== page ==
There are people with a long history of substance abuse who come from environments that are not conducive to sobriety. For those folks, there is residential treatment. They can live at a facility and receive intensive care and 24/7 supervision in a structured environment.
There are others who are in relatively good health and do not have an extensive history of substance abuse. They have a supportive community at home that is committed to their recovery. For them, a general outpatient program would be most appropriate. They can make their regular appointments at a treatment facility or outpatient clinic for detox or therapy while continuing to live at home and attend to their normal life activities.
There are those, however, who fall somewhere in between. Perhaps they have a history of relapse and have a co-occurring mental health disorder such as depression or anxiety. For them, there is intensive outpatient treatment (IOP), which offers the comprehensive therapy of a residential treatment program without the around-the-clock oversight.
No matter the history or circumstance, there is one condition that binds all people in recovery: the temptation to reuse the drug that put them in treatment in the first place.
That’s why staying accountable during the recovery process is necessary to realize optimal results and sustained sobriety, particularly those folks who are in an IOP. Read on to find out how to stay accountable in recovery while avoiding the relapse triggers that cause so many to stumble.
Commit to Becoming Sober
You may have heard this before, but it bears repeating. Addiction is a chronic disease of the brain that can profoundly impact behavior. Relapse is not an indicator of failure. Rather, it is seen as intrinsic to the recovery process.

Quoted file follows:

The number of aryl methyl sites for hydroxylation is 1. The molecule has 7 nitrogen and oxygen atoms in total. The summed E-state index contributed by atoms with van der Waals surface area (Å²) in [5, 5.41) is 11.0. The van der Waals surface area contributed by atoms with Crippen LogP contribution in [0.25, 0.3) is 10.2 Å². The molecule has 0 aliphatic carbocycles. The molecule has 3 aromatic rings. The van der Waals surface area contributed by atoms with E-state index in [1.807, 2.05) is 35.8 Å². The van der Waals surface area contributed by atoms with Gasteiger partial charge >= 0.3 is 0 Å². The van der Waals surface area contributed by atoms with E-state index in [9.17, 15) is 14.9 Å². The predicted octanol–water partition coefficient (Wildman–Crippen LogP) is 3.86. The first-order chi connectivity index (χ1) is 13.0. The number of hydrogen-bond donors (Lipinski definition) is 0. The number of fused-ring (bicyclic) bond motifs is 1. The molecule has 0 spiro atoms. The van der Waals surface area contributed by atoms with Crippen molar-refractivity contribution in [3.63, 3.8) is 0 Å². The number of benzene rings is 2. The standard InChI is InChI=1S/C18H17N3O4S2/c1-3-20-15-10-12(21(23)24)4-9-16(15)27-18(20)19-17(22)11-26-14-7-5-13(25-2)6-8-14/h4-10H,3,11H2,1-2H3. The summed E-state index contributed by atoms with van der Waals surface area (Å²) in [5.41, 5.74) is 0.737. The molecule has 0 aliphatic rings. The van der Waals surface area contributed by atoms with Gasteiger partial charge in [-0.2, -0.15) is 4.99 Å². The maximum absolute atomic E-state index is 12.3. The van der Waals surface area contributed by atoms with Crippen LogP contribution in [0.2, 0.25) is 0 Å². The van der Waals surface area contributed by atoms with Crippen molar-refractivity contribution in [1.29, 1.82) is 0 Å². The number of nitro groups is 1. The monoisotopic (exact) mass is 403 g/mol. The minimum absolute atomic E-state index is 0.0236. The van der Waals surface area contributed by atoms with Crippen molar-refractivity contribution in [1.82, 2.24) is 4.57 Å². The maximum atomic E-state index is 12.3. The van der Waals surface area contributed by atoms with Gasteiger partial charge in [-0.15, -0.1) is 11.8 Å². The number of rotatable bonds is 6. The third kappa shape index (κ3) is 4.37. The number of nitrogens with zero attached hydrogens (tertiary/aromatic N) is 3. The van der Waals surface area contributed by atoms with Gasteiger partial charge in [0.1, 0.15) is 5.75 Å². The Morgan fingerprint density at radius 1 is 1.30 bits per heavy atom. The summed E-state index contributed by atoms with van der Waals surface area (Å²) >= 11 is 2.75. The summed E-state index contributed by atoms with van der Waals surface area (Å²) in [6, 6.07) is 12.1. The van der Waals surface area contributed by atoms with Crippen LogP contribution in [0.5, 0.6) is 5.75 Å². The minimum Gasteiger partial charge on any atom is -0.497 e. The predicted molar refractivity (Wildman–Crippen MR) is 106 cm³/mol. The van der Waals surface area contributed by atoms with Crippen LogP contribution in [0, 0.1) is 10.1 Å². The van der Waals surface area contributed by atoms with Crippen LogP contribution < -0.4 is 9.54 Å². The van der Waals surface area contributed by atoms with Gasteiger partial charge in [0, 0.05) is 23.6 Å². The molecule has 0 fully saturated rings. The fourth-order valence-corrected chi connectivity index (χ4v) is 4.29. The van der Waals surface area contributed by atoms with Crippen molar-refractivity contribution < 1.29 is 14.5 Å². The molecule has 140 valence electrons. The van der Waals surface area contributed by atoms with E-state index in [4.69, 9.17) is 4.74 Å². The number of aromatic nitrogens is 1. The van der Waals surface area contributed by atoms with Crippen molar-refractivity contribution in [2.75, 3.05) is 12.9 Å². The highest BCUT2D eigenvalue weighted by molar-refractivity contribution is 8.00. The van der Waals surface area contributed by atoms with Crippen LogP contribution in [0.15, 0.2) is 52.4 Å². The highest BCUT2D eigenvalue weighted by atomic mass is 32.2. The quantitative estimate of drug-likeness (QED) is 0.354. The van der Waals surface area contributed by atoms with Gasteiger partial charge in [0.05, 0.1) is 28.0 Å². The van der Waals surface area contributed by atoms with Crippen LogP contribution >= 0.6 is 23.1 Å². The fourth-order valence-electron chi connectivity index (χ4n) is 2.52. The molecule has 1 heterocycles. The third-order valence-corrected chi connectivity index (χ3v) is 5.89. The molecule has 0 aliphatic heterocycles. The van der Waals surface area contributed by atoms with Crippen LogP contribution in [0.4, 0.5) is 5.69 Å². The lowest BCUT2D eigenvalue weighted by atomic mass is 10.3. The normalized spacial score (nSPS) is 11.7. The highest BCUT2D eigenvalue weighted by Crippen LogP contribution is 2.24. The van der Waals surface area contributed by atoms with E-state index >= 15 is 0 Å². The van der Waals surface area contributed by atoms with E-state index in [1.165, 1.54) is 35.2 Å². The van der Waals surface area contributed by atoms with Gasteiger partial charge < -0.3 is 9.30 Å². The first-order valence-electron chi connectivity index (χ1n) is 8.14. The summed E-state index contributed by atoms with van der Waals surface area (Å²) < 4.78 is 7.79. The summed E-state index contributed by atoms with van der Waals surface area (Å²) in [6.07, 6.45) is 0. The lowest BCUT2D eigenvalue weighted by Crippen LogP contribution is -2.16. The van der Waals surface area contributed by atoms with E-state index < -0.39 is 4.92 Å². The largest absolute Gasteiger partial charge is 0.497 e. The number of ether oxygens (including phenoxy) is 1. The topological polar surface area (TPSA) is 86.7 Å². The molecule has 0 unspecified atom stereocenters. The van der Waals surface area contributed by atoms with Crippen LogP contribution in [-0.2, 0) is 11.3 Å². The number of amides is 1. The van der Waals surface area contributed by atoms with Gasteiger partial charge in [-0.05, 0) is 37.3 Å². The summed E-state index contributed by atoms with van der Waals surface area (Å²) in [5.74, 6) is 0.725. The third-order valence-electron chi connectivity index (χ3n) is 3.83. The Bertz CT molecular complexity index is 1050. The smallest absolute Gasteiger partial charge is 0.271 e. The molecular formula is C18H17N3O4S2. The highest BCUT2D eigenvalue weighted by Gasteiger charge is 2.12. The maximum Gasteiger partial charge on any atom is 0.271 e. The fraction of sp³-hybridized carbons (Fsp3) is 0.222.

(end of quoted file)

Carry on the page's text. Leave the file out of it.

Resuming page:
Nevertheless, the National Institute on Drug Abuse (NIDA) estimates that 40 to 60 percent of people who are treated for a substance abuse disorder relapse, a figure that is comparable to other chronic illness statistics such as asthma and hypertension.
With that said, relapse of certain substances can be harmful and even deadly. When someone resumes use of a drug by consuming the same amount as they did before quitting, they can put themselves at risk for overdose. This can occur because their bodies are no longer used to the “previous levels of drug exposure.”
So committing to and maintaining sobriety, even in an IOP, is literally a matter of life or death.
Staying Focused in Your IOP Program
Intensive outpatient treatment is intended to be a flexible option for clients. It can be used as a stand-alone treatment or as a form of continuing care after someone no longer requires inpatient services.
Nevertheless, an IOP will provide clients access to the same level and range of services as most inpatient programs, giving clients every opportunity to get to the root of their addictions while teaching them strategies and coping mechanisms they need to remain focused in their recovery.
The Benefits of an IOP
In the past, inpatient treatment programs were viewed as the only truly effective option for achieving long-term sobriety. Now, that is no longer the case. Thanks to advancements in addiction recovery treatment technology and pharmacology, IOPs are also regarded as a viable and effective treatment option. In fact, a 2014 study concluded that IOPs are “as effective as inpatient treatment for most individuals seeking care.”
What’s more, IOP programs can serve as an efficient and inexpensive rehabilitation option for people who do not require inpatient care but still need the extra support that 12-step support groups or individual counseling cannot provide on their own.
An IOP has distinct benefits, which include:
- The freedom and flexibility that allow you to organize your treatment around your life obligations without having to put everything on hold.
- Being a viable option for people who need addiction treatment but cannot afford to leave their job, school, or family for an extended period.
- Serving as a less-expensive option than traditional inpatient treatment, which makes major insurance carriers more likely to cover an IOP program.